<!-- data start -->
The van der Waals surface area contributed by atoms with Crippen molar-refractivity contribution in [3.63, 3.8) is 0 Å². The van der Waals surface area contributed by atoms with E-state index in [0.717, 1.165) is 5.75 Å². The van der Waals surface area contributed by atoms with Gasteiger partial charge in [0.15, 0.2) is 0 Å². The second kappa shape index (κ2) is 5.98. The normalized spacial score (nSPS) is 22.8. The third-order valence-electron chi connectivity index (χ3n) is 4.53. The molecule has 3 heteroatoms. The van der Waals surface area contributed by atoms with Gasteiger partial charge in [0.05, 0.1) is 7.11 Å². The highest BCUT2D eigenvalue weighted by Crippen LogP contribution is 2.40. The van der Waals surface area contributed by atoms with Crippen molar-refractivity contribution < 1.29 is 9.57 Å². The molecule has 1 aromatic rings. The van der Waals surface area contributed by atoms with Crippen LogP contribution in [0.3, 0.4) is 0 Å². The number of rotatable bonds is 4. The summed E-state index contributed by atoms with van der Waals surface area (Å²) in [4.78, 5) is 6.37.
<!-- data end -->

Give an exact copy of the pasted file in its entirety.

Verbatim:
The van der Waals surface area contributed by atoms with Crippen molar-refractivity contribution in [3.63, 3.8) is 0 Å². The van der Waals surface area contributed by atoms with E-state index in [0.717, 1.165) is 5.75 Å². The van der Waals surface area contributed by atoms with Gasteiger partial charge in [0.15, 0.2) is 0 Å². The second kappa shape index (κ2) is 5.98. The normalized spacial score (nSPS) is 22.8. The third-order valence-electron chi connectivity index (χ3n) is 4.53. The molecule has 3 heteroatoms. The van der Waals surface area contributed by atoms with Gasteiger partial charge in [0.05, 0.1) is 7.11 Å². The highest BCUT2D eigenvalue weighted by Crippen LogP contribution is 2.40. The van der Waals surface area contributed by atoms with Crippen molar-refractivity contribution < 1.29 is 9.57 Å². The molecule has 1 aromatic rings. The van der Waals surface area contributed by atoms with Crippen LogP contribution in [0.3, 0.4) is 0 Å². The number of rotatable bonds is 4. The summed E-state index contributed by atoms with van der Waals surface area (Å²) in [4.78, 5) is 6.37.